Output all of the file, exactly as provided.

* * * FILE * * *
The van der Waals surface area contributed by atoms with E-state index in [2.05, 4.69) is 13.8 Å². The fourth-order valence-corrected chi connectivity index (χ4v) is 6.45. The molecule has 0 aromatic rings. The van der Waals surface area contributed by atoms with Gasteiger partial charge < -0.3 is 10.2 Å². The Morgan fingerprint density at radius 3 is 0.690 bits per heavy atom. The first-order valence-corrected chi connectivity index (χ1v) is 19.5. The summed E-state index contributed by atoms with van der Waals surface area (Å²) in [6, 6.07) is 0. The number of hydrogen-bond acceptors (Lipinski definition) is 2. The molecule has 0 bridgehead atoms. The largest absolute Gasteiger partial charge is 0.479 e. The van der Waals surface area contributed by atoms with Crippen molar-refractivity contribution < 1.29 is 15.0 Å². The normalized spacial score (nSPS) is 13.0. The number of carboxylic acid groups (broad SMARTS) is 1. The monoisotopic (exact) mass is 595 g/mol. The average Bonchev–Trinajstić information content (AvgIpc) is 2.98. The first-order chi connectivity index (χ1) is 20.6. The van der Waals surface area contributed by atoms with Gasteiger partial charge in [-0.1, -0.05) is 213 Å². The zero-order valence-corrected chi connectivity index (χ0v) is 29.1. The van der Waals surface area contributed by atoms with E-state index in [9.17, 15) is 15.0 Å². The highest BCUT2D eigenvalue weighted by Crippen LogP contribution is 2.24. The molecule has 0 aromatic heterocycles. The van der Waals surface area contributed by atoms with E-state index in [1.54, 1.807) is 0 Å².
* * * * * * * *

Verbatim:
The van der Waals surface area contributed by atoms with E-state index in [2.05, 4.69) is 13.8 Å². The fourth-order valence-corrected chi connectivity index (χ4v) is 6.45. The molecule has 0 aromatic rings. The van der Waals surface area contributed by atoms with Gasteiger partial charge < -0.3 is 10.2 Å². The Morgan fingerprint density at radius 3 is 0.690 bits per heavy atom. The first-order valence-corrected chi connectivity index (χ1v) is 19.5. The summed E-state index contributed by atoms with van der Waals surface area (Å²) in [6, 6.07) is 0. The number of hydrogen-bond acceptors (Lipinski definition) is 2. The molecule has 0 bridgehead atoms. The largest absolute Gasteiger partial charge is 0.479 e. The van der Waals surface area contributed by atoms with Crippen molar-refractivity contribution < 1.29 is 15.0 Å². The normalized spacial score (nSPS) is 13.0. The number of carboxylic acid groups (broad SMARTS) is 1. The monoisotopic (exact) mass is 595 g/mol. The average Bonchev–Trinajstić information content (AvgIpc) is 2.98. The first-order chi connectivity index (χ1) is 20.6. The van der Waals surface area contributed by atoms with Gasteiger partial charge in [-0.1, -0.05) is 213 Å². The zero-order valence-corrected chi connectivity index (χ0v) is 29.1. The van der Waals surface area contributed by atoms with E-state index in [9.17, 15) is 15.0 Å². The highest BCUT2D eigenvalue weighted by Crippen LogP contribution is 2.24. The molecule has 0 aromatic heterocycles. The van der Waals surface area contributed by atoms with E-state index in [1.54, 1.807) is 0 Å².